SH: Ya some of those rescues, there was always humor because you had to or there’d be …..
Paul: Monte Rose …. A guy fell off Rundle one time. We finally found him off the peak, and Monte runs up to him. “Are you okay, you hurt?” He looked at his watch, cheap Timex. Monte, he was hilarious.

I know there’d be lots more stories that would pop into a guy’s head.

End of Part 1

Part 2: November 21, 2021 – 6:30 pm.
SH: Paul wanted to add some stories about early rescue training etc. following our in-person interview. So, Paul would you like to tell some stories about that?

Paul: I’ll attempt to. With the early training when we used to have the training sessions at the Palisades in Jasper, that was with Walter and Willi at the time too. That was always good fun on the cliffs behind the Palisades. I remember packing Portman down off the face of those things, just on a training session there.

Another day we went up to Medicine Lake on the cliffs up above the road. We were doing stretcher rescue training. Gilmar happened to be our victim in the stretcher, the heaviest guy we had there I think. It was very hot and we were working our butts off to get him down off the face of this mountain there. When we were coming to the road, and he’s strapped into this basket, so he can’t do anything about it but go where we want to go with him. I was trying to talk the other guys into just keeping on going and dumping him into the lake down below the road. Nobody had enough gumption left in them to do it. So we didn’t get around to doing that which was really too bad.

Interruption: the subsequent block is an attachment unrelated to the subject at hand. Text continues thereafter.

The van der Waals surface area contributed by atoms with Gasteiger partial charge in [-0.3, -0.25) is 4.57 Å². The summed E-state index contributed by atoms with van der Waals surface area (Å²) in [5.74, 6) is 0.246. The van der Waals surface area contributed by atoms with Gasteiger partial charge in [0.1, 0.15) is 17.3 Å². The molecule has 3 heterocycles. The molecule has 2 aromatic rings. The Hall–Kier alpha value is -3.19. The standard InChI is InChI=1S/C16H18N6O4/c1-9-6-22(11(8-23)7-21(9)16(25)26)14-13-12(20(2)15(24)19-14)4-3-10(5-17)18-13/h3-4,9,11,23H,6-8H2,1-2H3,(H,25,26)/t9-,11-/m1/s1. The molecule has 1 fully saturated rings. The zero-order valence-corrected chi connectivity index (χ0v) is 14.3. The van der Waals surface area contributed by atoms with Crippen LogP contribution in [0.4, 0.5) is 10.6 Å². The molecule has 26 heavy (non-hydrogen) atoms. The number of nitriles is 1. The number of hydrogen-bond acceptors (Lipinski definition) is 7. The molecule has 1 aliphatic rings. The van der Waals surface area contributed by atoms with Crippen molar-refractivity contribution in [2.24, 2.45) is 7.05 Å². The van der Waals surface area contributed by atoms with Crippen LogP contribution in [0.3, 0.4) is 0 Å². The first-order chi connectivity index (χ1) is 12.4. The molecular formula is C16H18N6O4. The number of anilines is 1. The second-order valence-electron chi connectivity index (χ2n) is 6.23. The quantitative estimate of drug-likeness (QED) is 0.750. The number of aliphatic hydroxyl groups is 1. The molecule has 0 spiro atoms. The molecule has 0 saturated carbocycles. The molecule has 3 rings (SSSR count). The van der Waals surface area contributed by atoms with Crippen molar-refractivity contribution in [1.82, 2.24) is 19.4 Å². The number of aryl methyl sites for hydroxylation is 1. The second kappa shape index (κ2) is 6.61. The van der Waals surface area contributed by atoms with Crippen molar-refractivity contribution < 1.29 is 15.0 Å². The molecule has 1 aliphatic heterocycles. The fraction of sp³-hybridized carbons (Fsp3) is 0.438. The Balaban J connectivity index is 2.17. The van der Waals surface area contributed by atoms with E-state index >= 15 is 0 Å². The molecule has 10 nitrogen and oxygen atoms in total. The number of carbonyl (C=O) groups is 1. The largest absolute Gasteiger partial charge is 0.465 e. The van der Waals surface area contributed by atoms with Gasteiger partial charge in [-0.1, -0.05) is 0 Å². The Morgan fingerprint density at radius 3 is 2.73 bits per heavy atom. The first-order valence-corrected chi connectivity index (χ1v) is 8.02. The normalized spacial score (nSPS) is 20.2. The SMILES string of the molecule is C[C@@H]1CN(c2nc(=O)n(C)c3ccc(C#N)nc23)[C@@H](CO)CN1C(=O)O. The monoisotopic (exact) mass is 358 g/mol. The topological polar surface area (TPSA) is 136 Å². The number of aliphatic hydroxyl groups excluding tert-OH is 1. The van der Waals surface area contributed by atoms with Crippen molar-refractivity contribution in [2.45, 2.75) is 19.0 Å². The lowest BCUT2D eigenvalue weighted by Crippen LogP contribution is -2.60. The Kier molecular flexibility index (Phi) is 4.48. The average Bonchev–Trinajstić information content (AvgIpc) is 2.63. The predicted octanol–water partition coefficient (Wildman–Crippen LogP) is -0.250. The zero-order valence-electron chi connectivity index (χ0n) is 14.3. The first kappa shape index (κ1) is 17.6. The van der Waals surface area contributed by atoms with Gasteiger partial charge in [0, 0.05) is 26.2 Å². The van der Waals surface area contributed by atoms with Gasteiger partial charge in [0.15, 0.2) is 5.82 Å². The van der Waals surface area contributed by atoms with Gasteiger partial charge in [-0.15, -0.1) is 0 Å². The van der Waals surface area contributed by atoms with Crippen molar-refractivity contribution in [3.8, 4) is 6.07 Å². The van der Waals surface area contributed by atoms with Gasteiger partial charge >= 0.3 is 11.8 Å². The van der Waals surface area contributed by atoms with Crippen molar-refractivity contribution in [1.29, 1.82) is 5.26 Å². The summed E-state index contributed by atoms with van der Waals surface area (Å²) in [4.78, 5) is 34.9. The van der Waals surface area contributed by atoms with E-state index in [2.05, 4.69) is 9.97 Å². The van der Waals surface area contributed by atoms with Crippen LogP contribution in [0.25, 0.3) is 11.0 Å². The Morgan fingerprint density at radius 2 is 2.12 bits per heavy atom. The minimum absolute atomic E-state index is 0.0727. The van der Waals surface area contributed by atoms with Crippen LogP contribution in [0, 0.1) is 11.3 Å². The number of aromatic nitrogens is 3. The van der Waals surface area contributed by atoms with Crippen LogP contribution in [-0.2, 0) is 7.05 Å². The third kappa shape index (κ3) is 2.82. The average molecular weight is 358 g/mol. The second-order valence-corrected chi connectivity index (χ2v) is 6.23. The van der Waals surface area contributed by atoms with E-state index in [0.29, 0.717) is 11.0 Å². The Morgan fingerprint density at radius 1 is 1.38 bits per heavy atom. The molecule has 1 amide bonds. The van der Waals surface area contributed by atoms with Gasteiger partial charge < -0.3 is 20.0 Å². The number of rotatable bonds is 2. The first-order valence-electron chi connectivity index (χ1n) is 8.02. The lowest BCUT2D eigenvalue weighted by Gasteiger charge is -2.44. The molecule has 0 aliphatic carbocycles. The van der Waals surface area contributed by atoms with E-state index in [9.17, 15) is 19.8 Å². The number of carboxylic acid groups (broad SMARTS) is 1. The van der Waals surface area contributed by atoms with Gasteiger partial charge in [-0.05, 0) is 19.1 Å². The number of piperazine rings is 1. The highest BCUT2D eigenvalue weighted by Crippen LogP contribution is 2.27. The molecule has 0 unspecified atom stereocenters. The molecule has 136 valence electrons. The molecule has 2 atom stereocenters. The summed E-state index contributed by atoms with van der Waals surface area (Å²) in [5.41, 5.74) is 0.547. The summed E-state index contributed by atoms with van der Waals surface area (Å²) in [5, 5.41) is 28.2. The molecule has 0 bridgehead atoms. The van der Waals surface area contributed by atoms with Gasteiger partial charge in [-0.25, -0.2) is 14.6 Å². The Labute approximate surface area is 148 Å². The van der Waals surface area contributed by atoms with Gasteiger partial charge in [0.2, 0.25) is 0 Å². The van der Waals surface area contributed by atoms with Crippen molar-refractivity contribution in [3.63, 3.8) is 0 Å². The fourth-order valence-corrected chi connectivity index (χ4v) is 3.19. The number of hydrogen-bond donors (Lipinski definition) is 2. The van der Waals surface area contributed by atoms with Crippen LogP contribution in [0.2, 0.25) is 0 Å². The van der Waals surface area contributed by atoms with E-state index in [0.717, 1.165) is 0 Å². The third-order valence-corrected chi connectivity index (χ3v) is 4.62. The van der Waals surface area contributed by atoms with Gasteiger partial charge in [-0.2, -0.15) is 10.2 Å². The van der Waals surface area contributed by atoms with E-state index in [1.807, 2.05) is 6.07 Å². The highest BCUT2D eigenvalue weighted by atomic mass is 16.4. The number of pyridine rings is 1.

We tried to make the best out of all that stuff.

We were on a glacier training deal with Fuhrmann going from Peyto Glacier over to the Bow. We started at Peyto Lake from the upper parking lot to skiing over to the Peyto Hut and up over to the Bow, then to Balfour and we were coming out at Wapta. It was certainly a training thing, and it was kind of fun.

Gilmar and Loewen, they were shuffling trucks and stuff. The two of them and I was in on the deal. They had a plan for Jay Morton, with a piece of railway track that they were going to smuggle into his pack for some extra weight. He wasn’t to know anything about it. I was the only one that was actually going on the trip that knew anything about this to start with. So we’re getting everybody lined up and divvying up all the grub and stuff for packs. We had this piece of railway iron in Jay’s pack and we’re helping him on with his pack and stuff, as he’s sitting on the tailgate of the truck. So he gets this pack on and he stands up and says “Lord Mother of Jesus” because it’s way too heavy for him. So I said “Everybody’s is the same Jay, it’s all even Steven.